by parmenides08, Thu Nov 08, 2007 at 10:44:23 PM EST
As the media did their best Tuesday to ignore Dennis Kucinich's push to bring the impeachment of Dick Cheney to a vote (CNN didn't even have a story accesible on their website), they opted to go on the offensive yesterday, by attempting to frame it as a marginal and pointless position. As Dave Lindorff wrote:
by AdamGreen, Sun Sep 09, 2007 at 04:12:01 PM EDT
Check out this new video from MoveOn, and take the poll...Katie Couric Repeats Bush Talking Points
Strong watchdog journalism is when reporters ask tough questions, dig to the bottom of stories, and report the truth to the public. Lapdog journalism is, well, just see the media coverage in advance of the Iraq war.
If any members of the media are watching this, what do you think of Couric's reporting from Iraq?
by Michael Winship WGAE, Mon Jul 30, 2007 at 08:51:43 AM EDT
No it's not your imagination, the media does suck, and here's why. With some action you can take. - Todd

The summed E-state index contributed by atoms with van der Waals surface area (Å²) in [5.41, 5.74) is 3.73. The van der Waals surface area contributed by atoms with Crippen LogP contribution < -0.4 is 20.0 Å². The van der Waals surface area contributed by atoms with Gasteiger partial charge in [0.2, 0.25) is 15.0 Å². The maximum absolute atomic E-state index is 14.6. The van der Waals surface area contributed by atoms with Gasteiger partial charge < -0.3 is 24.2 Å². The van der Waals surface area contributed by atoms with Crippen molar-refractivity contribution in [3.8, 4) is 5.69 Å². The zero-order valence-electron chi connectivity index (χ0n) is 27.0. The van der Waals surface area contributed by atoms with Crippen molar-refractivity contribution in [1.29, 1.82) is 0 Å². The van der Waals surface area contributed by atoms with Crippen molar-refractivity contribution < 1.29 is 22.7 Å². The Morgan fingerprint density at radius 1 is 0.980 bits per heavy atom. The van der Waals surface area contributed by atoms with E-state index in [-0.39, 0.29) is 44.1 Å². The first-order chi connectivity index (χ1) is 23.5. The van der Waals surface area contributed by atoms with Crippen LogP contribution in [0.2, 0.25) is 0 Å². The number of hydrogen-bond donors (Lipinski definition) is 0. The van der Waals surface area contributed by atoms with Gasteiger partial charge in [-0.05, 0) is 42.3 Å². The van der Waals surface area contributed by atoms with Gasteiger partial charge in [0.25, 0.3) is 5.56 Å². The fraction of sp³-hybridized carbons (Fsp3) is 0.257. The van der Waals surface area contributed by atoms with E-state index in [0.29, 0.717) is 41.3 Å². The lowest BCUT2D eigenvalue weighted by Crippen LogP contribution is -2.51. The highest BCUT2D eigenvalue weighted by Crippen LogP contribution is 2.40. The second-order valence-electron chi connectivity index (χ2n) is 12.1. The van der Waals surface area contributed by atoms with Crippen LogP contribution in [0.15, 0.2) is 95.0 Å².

It's a fact: Media conglomerates' labor practices are harming the quality of TV and radio news.
A CBS television newswriter says: "We take a lot of stuff from 'Entertainment Tonight.' We watch it at 6:30 and decide what to use."
Most Americans still get their news from "old media" like newspapers, TV and radio. There's concern about how Rupert Murdoch will gut the Wall St. Journal when he gets his hands on it. MSNBC Anchor Mika Brzezinski recently tried to burn a script on air in frustration over being asked to lead the day's news with a story about Paris Hilton rather than Richard Lugar's declaration that Bush's Iraq strategy is failing. Who can we trust to tell us what's really going on? Now, a new study of broadcast journalists from the Writers Guild of America, East (WGAE) gives an inside look at how the media conglomerates are destroying broadcast news quality with the same tactics other big companies are using against their workers. Replacing full-time newswriters with part-timers and temps, cutting staff and resources, and requiring more and more "multi-tasking" in the newsroom, equals bad news for the public. Literally.